The 1970 debut album by Cactus blasted off with a gnarly guitar riff for the ages, as the band’s rendition of “Parchman Farm” out-rocked any and all transformations of jazz composer Mose Allison – yes, even the Who’s “Young Man Blues.” Before “shred” became a term, the barrage from Jim McCarty’s Les Paul threw down for all comers.
Cactus leads off the eight-CD Evil Is Going On: The Atco Albums, 1970-1972 box, which also includes studio albums One Way… Or Another, Restrictions, and ’Ot ’N’ Sweaty, as well as two double-CD volumes of Fully Unleashed: The Live Gigs. The order of the day was reworking the repertoires of Howlin’ Wolf, Bo Diddley, and Little Richard, power ballads, and plenty of blues-laced guitar licks.
The supergroup consisted of drummer Carmine Appice and bassist Tim Bogert (the rhythm section from Vanilla Fudge), singer/harpist Rusty Day, and McCarty, a veteran of Mitch Ryder & the Detroit Wheels and the Buddy Mi
“When Jeff Beck came out with the Truth album and Beck-Ola, it just blew me out the door,” McCarty told me from his home near Detroit. “That’s the direction I wanted to go. That’s why I left Buddy Miles. Pretty much at precisely the same time, Tim and Carmine were tired of Vanilla Fudge and wanted to put together a power trio. Led Zeppelin had just come over from England, opening for the Fudge, blowing them off the stage. They got Rusty, a Detroit guy from Amboy Dukes, on vocals. Initially they were talking about doing something with Jeff. But he got in a serious car accident, so I became the guitar player. I flew to New York and we started jamming, and the energy level was just off the charts.”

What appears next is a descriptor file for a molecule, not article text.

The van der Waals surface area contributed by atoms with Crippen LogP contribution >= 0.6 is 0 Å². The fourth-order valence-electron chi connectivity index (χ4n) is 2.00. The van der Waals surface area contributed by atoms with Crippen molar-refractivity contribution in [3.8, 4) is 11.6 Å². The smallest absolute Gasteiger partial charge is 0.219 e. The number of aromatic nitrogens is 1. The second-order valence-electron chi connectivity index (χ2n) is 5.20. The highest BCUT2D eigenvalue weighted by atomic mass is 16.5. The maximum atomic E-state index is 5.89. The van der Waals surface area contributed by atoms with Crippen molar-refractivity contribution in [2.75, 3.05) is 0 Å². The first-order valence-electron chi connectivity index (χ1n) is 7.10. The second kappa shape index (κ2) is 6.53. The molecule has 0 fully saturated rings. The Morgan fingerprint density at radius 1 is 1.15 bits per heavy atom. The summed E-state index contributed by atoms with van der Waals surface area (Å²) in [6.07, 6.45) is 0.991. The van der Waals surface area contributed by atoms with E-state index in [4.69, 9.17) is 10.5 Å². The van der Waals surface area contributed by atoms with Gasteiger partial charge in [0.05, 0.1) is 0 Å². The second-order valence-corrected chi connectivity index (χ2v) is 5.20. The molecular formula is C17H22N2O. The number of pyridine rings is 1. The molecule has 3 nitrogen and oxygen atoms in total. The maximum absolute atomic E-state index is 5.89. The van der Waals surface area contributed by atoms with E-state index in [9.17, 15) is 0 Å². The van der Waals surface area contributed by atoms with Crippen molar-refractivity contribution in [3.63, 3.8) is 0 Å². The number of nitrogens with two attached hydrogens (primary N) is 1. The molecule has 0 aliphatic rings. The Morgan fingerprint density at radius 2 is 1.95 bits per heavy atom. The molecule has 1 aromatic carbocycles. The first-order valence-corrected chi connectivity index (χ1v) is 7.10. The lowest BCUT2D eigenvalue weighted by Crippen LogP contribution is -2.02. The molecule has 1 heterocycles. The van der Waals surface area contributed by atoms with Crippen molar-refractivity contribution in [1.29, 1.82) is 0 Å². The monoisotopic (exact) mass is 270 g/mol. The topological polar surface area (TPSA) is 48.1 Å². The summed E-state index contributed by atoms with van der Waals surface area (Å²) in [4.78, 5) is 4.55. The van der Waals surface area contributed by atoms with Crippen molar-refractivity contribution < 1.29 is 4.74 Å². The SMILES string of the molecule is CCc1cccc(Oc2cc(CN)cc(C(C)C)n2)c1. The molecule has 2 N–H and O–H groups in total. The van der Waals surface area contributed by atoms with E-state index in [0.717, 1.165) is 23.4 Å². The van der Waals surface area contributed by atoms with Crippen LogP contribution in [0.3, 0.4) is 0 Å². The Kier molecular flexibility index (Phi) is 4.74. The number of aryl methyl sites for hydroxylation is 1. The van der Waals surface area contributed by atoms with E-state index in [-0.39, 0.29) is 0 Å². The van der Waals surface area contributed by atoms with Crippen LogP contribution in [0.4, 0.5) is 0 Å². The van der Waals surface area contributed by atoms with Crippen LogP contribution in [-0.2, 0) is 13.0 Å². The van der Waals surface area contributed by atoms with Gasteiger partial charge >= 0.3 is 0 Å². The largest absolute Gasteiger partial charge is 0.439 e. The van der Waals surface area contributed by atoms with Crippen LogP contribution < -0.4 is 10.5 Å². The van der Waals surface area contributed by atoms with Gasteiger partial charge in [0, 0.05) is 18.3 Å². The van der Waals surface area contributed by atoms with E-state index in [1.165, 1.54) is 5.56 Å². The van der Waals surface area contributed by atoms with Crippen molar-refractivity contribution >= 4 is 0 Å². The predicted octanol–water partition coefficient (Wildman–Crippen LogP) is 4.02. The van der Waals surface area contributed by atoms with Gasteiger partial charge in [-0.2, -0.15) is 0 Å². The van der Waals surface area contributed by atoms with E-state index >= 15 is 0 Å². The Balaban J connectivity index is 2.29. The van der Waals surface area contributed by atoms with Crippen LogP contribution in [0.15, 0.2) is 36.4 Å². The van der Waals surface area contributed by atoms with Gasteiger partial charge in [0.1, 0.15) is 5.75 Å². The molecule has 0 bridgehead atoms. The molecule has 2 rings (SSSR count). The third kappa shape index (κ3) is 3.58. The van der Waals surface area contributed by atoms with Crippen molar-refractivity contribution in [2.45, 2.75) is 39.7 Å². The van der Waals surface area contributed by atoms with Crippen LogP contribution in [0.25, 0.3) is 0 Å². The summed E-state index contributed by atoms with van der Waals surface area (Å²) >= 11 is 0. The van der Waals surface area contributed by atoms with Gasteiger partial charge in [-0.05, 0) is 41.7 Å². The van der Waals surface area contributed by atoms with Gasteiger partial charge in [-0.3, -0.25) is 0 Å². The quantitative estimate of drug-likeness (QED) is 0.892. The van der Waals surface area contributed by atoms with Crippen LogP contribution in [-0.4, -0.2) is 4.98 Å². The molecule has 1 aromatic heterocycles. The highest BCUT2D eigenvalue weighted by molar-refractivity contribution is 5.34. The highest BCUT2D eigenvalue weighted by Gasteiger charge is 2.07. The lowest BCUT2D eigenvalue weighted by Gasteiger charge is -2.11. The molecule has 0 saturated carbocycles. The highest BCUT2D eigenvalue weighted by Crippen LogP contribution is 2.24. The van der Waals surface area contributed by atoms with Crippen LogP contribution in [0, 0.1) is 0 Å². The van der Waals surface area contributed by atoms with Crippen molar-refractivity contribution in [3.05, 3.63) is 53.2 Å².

The result was more Zeppelin than Beck.
“Zeppelin was an entirely different thing than the Jeff Beck Group, and Jimmy Page was a brilliant engineer in addition to being a guitar player. Jeff’s album didn’t have the [same] sonic quality. For me, Zeppelin was the greatest of all hard-rock bands. Not only could they kick ass, they also had the acoustic side covered. Jimmy was simply brilliant.”
Blues and jazz make up McCarty’s biggest influences; “If I had to pick one, B.B. King was the man,” he says. “But all the Kings – Freddie and Albert, too. And it might sound ironic, but the music I listen to most at home is jazz. That’s what I grew up with, like all the Blue Note stuff. Wes Montgomery, Kenny Burrell, and Grant Green are the big three. The hard-bop stuff.”
When I query about a resemblance between the “Parchman Farm” lick and an instrumental workout by another former Yardbird, McCarty laughs, “Except tempo-wise. There was a compilation called What’s Shakin’, and it had ‘Steppin’ Out’ by Eric Clapton & the Powerhouse. That really made me sit up and take notice. I talked to Mike Bloomfield when he got back from England in ’66, and he said, ‘There’s a guy over there’ – which is why he put down the Telecaster and went to a Les Paul. Then on that Blues Breakers album, Eric’s playing through a 50-watt Marshall. That tone – what can you say?”
In Evil’s liner notes, Appice admits he had no blues background.
“Tim and Carmine weren’t blues guys at all,” McCarty agrees. “That’s one of the reasons I eventually left the band. I love playing with Carmine, and to this day I miss that. The guy is brilliant. But Timmy would get a little too flamboyant for me. There wasn’t enough bottom-end going on, or blues feel. I wasn’t happy with what was going on with the bass. On nights when he’d actually listen and play with you, he was a hell of a bass player. But there were too many nights when he was off doing his own thing. You had three guys playing their ass off, but they’re all in separate rooms. If you’re not playing in the band, what’s the point?”
Sweaty is the only disc in the collection that doesn’t feature McCarty, in what he calls “Grade B Cactus,” after he left. Following a gap of 34 years, they reunited in 2006 for Cactus V (not in the box), with Jimmy Kunes replacing Day, who was murdered in 1982.
Also not falling into the time frame of Evil is Black Dawn, the last McCarty-involved CD from 2016. “I produced that. From an audio point of view, that’s the best-sounding CD.”
So, if eight Cactus CDs aren’t enough for you, also get a copy of Black Dawn, and crank it up.
© 2022 Dan Forte; all rights reserved by the author. Jim McCarty is interviewed in this month’s “First Fret.”
This article originally appeared in VG’s February 2023 issue. All copyrights are by the author and Vintage Guitar magazine. Unauthorized replication or use is strictly prohibited.